How We Can Save Aviation Without Enriching Airline CEOs

The next economic calamity of the Trump regime’s Year Four? That will come October 1 when the federal coronavirus aid deal brokered last March for the airline industry expires.

That deal poured $25 billion in emergency grants to the nation’s hard-hit airlines. In return, the airlines agreed not to lay off any workers before October 1.

At the time, that deal seemed to make sense to most everyone involved. By October 1, most industry players assumed, the pandemic would be fading. Airline travel would be building back nicely.

That, of course, hasn’t happened. The pandemic still rages, and air traffic remains deeply depressed. American is expecting its flights to be down by over half in 2020’s final quarter. Other airlines are reporting similar stats, and airline execs have begun announcing major layoffs come October 1.

United now sees its total workforce dropping 36,000 slots lower this fall, American 40,000. Flight attendants, pilots, and gate agents are all facing the ax, as are many thousands of other workers at airports likely to heavily curtail their operations.

Airline execs are making no secret of the job hemorrhaging ahead. The prospect of massive job losses, they figure, will force lawmakers and the White House to pump in more federal aid dollars.

That expectation makes historic sense. America’s airline industry has always been able to count on federal subsidies of one sort or another. In the 1920s, the nation’s fledgling airlines depended on lucrative federal air-mail contracts. By 1999, a congressional report that year calculated, the federal government had “spent $155 billion in direct support of aviation.” Still more subsidies would flow after 9/11 — and continue even after the industry returned to profitability.

Americans, by and large, didn’t see this federal support for aviation as terribly problematic. They saw the airlines as providing an essential public service that we could not afford to let go under.

But the airline industry has also always provided an opportunity for enormous private profit, and the resulting tension between public need and private gain has been with us right from the airline industry’s earliest days. During the Great Depression, lawmakers like Senator Hugo Black from Alabama — later a distinguished U.S. Supreme Court justice — bristled at the excessive pay airline execs were making.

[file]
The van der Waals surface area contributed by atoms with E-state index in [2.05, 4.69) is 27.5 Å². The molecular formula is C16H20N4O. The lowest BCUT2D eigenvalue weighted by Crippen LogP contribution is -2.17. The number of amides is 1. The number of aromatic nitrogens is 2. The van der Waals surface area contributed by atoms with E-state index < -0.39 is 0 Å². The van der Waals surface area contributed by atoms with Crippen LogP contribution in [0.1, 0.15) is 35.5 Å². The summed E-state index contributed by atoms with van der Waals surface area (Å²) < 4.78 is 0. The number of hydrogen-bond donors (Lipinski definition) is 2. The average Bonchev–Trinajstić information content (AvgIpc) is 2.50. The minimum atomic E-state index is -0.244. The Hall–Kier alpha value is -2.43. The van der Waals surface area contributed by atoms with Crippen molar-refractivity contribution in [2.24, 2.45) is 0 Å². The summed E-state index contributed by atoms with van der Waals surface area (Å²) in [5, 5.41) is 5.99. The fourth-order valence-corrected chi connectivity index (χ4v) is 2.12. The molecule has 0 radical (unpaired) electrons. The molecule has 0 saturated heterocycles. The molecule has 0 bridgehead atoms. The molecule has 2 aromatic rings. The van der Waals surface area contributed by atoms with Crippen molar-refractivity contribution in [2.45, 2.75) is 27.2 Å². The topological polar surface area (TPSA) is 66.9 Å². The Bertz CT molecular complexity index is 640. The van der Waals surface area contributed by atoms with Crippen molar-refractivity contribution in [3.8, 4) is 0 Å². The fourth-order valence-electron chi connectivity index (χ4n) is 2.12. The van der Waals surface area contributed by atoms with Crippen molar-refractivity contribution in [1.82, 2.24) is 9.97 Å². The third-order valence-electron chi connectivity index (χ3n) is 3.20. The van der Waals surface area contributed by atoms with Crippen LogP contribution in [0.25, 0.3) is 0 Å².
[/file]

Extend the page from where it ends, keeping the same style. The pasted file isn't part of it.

Congress, the senator felt, couldn’t directly set executive pay at the airlines. But Congress could impose pay limits indirectly — by leveraging the power of the public purse. The airlines, Black noted, were routinely pocketing federal tax dollars through loans and government contracts. These dollars were helping bankroll the lavish rewards for airline execs. Taxpayers, Black believed, should not be subsidizing this excess, and, in 1933, the senator finally broke through. He maneuvered into law legislation that denied federal air-mail contracts to airlines that paid their execs over $17,500, the equivalent of about $350,000 today.

Hugo Black’s spirit resurfaced in this past spring’s debate over pandemic emergency assistance. In the House, Democrats fashioned legislation that would have capped CEO pay at all major enterprises collecting corona aid. These companies would have had to limit their top executive pay to no more than 50 times their median worker pay — or go without federal aid. But this pay-ratio provision never made it into the legislation the House and Senate would agree to pass. The CARES Act eventually enacted into law would limit CEO pay only at companies deemed “critical” to national security — like airlines — and these limits would be exceedingly generous.